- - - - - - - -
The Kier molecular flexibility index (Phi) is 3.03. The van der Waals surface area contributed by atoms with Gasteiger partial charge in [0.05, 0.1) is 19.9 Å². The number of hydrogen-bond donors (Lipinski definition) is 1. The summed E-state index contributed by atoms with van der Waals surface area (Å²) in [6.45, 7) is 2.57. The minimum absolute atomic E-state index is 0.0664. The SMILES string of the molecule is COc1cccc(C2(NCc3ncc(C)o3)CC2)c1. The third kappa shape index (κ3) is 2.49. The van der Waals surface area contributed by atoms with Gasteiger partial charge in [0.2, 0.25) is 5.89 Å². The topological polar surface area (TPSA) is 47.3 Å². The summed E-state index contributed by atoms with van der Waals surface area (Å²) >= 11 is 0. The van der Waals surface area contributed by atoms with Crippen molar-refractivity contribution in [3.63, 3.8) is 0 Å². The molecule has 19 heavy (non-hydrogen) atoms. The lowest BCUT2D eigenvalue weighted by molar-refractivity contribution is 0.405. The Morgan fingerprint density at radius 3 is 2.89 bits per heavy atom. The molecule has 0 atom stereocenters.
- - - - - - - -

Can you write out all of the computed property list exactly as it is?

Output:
The Kier molecular flexibility index (Phi) is 3.03. The van der Waals surface area contributed by atoms with Gasteiger partial charge in [0.05, 0.1) is 19.9 Å². The number of hydrogen-bond donors (Lipinski definition) is 1. The summed E-state index contributed by atoms with van der Waals surface area (Å²) in [6.45, 7) is 2.57. The minimum absolute atomic E-state index is 0.0664. The SMILES string of the molecule is COc1cccc(C2(NCc3ncc(C)o3)CC2)c1. The third kappa shape index (κ3) is 2.49. The van der Waals surface area contributed by atoms with Gasteiger partial charge in [0.2, 0.25) is 5.89 Å². The topological polar surface area (TPSA) is 47.3 Å². The summed E-state index contributed by atoms with van der Waals surface area (Å²) >= 11 is 0. The van der Waals surface area contributed by atoms with Crippen molar-refractivity contribution in [3.63, 3.8) is 0 Å². The molecule has 19 heavy (non-hydrogen) atoms. The lowest BCUT2D eigenvalue weighted by molar-refractivity contribution is 0.405. The Morgan fingerprint density at radius 3 is 2.89 bits per heavy atom. The molecule has 0 atom stereocenters.